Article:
In a few weeks, two years will have passed since Russia stopped paying its annual contributions to the Council of Europe. Moscow is not concerned with this situation and is ready to leave the organisation. The Council of Europe will ultimately die without Russia.
If Russia leaves, the European Court of Human Rights will bear the greatest negative consequences as it will lose the largest human-rights ‘market’. This will result in a strong blow to the Council of Europe’s prestige.
This message is consistent with the pro-Kremlin narrative about the imminent collapse of Western and European institutions. Examples of the cases following this narrative include: a dying EU promotes an anti-Russian, anti-democratic agenda and NATO is useless.
After the annexation of Crimea in 2014, Russia's voting rights in the Parliamentary Assembly of the Council of Europe (PACE) were suspended. In protest, Russia stopped paying its annual contributions to the Council of Europe (CoE) in June 2017.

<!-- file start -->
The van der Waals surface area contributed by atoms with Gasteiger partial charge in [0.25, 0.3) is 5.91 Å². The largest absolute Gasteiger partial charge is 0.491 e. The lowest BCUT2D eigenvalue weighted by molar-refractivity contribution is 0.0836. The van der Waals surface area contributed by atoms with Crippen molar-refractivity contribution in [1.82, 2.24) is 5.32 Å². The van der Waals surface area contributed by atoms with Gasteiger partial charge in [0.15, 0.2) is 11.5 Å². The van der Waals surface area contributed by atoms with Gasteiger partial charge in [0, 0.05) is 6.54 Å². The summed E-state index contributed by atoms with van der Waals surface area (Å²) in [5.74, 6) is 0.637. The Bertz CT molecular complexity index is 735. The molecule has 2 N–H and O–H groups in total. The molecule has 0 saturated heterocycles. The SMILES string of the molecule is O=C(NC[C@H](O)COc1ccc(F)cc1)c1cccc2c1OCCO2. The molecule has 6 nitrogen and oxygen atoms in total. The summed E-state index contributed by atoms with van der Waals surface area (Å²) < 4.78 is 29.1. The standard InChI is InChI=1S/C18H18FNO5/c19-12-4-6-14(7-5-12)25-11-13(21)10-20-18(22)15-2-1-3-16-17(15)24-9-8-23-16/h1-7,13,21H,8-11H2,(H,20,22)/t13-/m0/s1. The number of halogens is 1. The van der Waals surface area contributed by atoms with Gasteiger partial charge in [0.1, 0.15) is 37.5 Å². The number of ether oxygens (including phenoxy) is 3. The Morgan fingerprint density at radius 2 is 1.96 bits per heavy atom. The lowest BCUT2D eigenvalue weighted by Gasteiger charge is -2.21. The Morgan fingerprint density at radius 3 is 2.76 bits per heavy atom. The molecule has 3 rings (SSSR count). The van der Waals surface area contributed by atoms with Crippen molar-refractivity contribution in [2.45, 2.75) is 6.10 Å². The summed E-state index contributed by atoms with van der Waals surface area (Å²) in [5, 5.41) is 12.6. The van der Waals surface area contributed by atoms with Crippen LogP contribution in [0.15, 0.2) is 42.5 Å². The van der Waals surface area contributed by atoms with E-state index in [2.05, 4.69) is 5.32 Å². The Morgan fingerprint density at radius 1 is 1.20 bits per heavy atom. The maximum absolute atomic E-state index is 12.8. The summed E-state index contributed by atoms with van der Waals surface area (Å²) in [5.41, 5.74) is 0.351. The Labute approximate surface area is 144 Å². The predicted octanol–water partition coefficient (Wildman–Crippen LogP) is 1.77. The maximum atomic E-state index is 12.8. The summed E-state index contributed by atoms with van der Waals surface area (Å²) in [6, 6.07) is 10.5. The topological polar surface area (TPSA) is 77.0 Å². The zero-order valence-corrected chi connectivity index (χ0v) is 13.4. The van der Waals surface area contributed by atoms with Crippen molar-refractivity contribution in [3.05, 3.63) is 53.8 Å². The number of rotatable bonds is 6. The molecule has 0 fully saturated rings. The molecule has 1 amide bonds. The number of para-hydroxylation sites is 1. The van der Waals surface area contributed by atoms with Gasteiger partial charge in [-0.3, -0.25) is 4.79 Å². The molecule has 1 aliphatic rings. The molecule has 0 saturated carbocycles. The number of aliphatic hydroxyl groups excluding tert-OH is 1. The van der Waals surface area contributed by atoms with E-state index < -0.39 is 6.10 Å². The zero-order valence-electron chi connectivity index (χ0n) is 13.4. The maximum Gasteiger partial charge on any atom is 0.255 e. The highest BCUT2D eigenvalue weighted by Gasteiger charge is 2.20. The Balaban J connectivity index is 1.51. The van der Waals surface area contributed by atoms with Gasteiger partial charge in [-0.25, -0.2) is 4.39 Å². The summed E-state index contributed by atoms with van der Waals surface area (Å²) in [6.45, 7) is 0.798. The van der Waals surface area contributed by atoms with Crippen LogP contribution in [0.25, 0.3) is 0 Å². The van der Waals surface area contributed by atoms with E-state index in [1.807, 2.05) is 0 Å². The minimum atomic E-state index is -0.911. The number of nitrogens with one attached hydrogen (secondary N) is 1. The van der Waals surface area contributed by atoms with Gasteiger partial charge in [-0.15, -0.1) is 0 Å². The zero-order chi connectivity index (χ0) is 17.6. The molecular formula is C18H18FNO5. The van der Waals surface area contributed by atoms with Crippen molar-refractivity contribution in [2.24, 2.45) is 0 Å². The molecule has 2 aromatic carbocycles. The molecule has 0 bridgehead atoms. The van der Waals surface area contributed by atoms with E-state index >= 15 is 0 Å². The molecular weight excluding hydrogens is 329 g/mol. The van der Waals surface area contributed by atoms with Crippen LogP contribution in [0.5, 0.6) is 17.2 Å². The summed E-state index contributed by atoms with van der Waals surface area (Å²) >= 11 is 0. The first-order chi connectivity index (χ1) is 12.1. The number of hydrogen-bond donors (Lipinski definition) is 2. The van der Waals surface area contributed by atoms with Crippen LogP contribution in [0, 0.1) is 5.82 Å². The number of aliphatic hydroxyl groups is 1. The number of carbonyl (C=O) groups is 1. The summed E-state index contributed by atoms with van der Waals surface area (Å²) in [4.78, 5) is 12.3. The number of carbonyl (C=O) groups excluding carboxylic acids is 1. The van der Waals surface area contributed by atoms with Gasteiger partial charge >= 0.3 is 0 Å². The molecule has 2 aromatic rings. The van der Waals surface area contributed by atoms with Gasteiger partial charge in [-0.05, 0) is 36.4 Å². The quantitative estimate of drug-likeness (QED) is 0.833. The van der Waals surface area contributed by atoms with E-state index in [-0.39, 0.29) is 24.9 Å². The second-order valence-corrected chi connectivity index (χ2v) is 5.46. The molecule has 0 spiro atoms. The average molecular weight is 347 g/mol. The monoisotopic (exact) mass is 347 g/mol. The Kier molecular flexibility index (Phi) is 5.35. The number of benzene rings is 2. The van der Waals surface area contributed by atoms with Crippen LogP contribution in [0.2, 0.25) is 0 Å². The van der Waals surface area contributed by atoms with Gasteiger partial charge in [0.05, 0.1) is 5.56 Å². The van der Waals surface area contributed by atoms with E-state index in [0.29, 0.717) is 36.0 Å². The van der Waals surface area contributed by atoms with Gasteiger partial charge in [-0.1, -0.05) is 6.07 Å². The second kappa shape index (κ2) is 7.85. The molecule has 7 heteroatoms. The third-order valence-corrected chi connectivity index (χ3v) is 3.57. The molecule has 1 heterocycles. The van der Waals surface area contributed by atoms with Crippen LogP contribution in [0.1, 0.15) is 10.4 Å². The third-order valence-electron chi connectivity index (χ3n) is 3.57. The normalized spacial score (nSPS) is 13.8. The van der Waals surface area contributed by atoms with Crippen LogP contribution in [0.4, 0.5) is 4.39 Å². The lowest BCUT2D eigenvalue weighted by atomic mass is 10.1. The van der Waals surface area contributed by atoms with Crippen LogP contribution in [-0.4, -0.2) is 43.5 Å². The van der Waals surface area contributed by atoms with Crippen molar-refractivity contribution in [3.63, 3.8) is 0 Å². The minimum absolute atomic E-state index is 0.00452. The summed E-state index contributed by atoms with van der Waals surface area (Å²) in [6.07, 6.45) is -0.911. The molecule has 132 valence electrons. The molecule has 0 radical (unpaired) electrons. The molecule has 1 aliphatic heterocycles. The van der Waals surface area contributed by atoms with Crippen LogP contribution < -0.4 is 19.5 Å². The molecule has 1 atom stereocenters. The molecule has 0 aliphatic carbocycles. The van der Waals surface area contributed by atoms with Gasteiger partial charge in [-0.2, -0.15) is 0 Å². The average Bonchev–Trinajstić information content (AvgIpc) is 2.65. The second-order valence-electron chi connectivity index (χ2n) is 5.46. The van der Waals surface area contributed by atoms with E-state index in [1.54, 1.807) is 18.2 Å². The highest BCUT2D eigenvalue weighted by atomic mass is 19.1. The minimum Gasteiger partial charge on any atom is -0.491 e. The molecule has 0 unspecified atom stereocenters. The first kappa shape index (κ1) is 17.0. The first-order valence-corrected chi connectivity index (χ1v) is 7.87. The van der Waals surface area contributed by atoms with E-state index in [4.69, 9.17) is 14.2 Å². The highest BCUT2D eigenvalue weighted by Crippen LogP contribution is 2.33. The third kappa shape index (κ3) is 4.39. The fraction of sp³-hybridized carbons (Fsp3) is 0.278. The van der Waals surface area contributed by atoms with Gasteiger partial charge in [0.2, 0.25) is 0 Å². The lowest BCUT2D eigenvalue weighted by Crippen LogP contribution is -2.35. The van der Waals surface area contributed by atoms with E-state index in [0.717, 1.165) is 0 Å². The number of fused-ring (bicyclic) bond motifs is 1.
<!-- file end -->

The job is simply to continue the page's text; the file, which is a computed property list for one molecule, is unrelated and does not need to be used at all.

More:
After two years of non-payment of its contributions, that is from June 2019, Russia could be formally excluded from the CoE through a decision of its Committee of Ministers. It could also opt to leave.
Though Russia's withdrawal would affect the reputations of both the CoE and Russia, there is no good reason to believe that this development would result in the death of the organisation. The Council of Europe includes 47 member states with approximately 820 million citizens. The CoE has functioned previously without Russia as a member state since its establishment in 1949 until 1996 when Russia joined.
The European Court of Human Rights (ECtHR) is one of the institutions which safeguard human rights in Europe. Even though Russia has the biggest number of cases pending in the Court, the number of cases has nothing to do with the institution's prestige. If Russia was to leave the organisation, Russian citizens would be deprived of the chance to defend their rights at the ECtHR.